My family had boats starting in 1952, but the one boat that lasted from 1955 to 1978 was “The Elco”, a 1948 27 foot sport cruiser with a single, salt water cooled L-head Chris Craft engine. Anyone who had tried to maintain an aging wooden boat in a saltwater environment is probably intimate with the smells of marine oil based paints, varnish, gasoline, and mildew. And sandpaper. And paint scrapers. And clogged up exhaust manifolds. I also suspect most people who grew up actually working by hand on aging wooden boats in a saltwater environment with a saltwater cooled engine would never think of getting into boating again, unless the boat was made of fiberglass and had fresh water engine cooling. Or was a sailboat (fiberglass of course). Most would just move too far inland to make boating feasible. Like me.
I was very proud of the Elco because it was a direct descendant of WWII PT boats. Elco PT boats were made in Bayonne NJ, tested in the Hudson River, and then transported to wide ranging military locations. They had three 12 cylinder 1200 hp Packard engines that powered them to glamorously rapid speeds (for that time) and JFK made one boat’s designation “PT109” famous in 1960. The center engine faced the stern and drove the prop directly; the port and starboard engines were mounted backwards and used V-drives to send the power to the stern.
During the war John Ford made a movie called “They Were Expendable” and used actual 80 foot Elco PTs to represent earlier 77 foot models based in the Philippines just before and right after Pearl Harbor. If you can get a copy of that B&W movie I think you will enjoy it. Donna Reed was beautiful in it. Frankly, Donna Reed was beautiful in everything.
(11/16/2020 Link edit below)
Before we get to the to actual COALs, let me take a tangent on parental behavior with respect to driving. Doc was a careful driver. As the guy responsible for the care and feeding of these cars, he knew careful driving meant less need for repairs. On the other hand, my mother liked to go fast. If she had lived long enough to see Talladega Nights she would have loved Will Ferrell’s Ricky Bobby.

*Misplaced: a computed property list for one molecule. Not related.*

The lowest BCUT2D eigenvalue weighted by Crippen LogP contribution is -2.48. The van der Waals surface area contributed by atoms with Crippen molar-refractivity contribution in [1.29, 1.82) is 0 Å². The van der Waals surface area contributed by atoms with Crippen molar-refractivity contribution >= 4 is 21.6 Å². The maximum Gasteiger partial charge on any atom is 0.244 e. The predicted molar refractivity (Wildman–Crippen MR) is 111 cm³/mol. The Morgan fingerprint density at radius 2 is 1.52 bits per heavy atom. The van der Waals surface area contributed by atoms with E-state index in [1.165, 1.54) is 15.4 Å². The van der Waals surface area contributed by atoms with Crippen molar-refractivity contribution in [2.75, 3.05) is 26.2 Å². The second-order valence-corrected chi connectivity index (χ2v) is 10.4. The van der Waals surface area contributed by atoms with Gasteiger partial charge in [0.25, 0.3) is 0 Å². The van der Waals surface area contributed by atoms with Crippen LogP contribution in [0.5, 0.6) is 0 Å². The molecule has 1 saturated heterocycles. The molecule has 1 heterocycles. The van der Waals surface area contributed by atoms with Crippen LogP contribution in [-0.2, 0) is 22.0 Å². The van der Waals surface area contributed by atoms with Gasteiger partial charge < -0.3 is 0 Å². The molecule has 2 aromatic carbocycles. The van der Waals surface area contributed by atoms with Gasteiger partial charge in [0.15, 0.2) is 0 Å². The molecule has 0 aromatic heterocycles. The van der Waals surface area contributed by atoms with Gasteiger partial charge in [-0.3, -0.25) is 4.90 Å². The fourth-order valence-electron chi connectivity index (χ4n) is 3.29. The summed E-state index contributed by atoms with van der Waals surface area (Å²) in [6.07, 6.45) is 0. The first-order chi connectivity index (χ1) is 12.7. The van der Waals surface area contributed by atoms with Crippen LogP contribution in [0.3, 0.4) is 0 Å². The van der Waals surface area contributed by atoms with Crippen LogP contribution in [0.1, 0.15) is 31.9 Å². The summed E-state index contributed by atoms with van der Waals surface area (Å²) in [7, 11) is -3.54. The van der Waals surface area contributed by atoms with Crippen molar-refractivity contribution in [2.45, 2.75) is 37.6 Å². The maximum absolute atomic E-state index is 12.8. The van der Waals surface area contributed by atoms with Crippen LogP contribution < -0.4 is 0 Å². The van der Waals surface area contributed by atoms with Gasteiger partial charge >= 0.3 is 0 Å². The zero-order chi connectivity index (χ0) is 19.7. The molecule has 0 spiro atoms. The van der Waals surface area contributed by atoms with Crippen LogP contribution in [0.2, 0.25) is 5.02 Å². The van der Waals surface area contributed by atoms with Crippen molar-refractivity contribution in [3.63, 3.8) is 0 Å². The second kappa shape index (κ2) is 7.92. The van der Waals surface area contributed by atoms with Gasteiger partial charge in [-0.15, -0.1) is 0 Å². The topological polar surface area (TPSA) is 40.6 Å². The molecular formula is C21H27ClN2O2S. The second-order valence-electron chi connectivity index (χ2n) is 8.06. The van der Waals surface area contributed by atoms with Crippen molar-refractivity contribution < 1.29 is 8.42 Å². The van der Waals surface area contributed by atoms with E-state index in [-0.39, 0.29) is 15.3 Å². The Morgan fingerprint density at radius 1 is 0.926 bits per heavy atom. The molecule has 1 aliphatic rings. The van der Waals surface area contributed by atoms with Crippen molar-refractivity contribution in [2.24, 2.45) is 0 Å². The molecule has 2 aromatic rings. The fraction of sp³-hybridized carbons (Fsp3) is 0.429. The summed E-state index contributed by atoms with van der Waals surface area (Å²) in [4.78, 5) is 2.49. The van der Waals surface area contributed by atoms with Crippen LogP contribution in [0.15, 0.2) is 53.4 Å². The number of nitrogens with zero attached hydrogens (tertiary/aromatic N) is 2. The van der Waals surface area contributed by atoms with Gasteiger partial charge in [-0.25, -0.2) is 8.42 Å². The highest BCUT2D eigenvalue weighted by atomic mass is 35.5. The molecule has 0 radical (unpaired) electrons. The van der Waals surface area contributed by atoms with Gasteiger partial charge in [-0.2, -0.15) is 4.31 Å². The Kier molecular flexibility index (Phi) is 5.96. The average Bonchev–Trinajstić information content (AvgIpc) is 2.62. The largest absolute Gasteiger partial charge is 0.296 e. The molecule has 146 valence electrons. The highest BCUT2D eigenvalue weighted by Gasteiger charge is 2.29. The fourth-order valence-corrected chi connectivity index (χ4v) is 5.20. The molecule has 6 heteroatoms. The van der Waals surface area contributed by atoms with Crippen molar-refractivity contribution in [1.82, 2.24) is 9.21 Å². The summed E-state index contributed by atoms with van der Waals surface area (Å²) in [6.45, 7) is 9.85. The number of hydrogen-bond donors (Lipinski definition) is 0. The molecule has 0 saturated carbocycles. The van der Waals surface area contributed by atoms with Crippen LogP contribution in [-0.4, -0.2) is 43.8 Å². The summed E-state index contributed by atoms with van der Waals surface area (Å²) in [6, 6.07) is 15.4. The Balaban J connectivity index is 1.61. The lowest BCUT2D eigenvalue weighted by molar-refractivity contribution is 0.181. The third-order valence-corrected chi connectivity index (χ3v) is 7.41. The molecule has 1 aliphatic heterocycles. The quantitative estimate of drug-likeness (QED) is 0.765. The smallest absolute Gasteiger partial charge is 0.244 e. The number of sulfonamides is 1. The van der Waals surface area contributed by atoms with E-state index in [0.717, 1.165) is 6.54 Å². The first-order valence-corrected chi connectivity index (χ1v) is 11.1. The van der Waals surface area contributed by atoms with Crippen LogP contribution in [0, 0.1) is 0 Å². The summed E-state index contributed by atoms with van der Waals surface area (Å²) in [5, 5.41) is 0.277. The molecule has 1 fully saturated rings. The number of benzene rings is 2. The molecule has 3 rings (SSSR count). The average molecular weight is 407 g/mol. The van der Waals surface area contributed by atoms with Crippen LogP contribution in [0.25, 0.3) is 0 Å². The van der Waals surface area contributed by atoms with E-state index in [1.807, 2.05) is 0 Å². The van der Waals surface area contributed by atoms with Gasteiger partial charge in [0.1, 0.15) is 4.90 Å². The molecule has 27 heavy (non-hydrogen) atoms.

One night we found ourselves traveling home in separate cars. Mom and my brother Jeff in her Buick; Doc and me in his Packard. Doc told me the Packard was faster in the long run with more horsepower (150 versus 120) but that “damn Dynaflow low” felt faster off the line. “She will not let up if we race and who knows what will happen if we do” he told me as we came up to a red light that night, side by side on Long Island’s Sunrise Highway. He saw mom put the stubby chrome Dynaflow lever into “L”. At the green one of the Buick’s tires squealed and it sprang forward. Doc slowly accelerated from the light and made no attempt to engage. The Buick owner’s manual (which he read from first page to last) did not recommend the use of low on a regular basis and I am sure Doc wondered how long that transmission would be able to handle those kind of starts. But, to the best of my knowledge, we never had any problems with that Buick.
And neither did the man we sold it to a few years later.
We’re talking about 0-60 times in the mid-teens, maybe more. But in the mid 1950s, it felt fast. Today, 4 cylinder economy cars can cut those times in half. Progress, sort of.
In the late 1950s my father lost his job and started working in retail at a lower salary, so my mother took the training for and became a real estate agent. My definition of real estate sales: A business where people, mostly women, must make appointments to meet strangers at night in empty houses.
For this job in real estate mom needed a 4 door car right away, so she sold the Buick and
too quickly got a three year old black 1957 Chrysler Windsor single headlight model. Later 57s would have dual headlights – all the rage at that time. Good bye slow dependable Buick, hello fast, sexy, fun-to-drive, and completely unreliable Chrysler.
Special note for old car techies – To start the 1957 Chrysler, push the torqueflight neutral button (see picture). At least one garage attendant had to call us back as we walked away to ask us how to start the car. Oddly enough, my friend’s 1957 Desoto Fireflite, with the identical push button pattern, started with a twist of the key.
I know what you’re thinking. These cars are not really COALs; I never owned them. Well, you’re right.
My first COAL, which I bought in 1960 and helped pay for by selling my beloved Rosebud dinghy and outboard motor, still shows up in my nightmares dreams to this day.
The photo at the top of the story is my first genuine COAL. Let’s get started next week.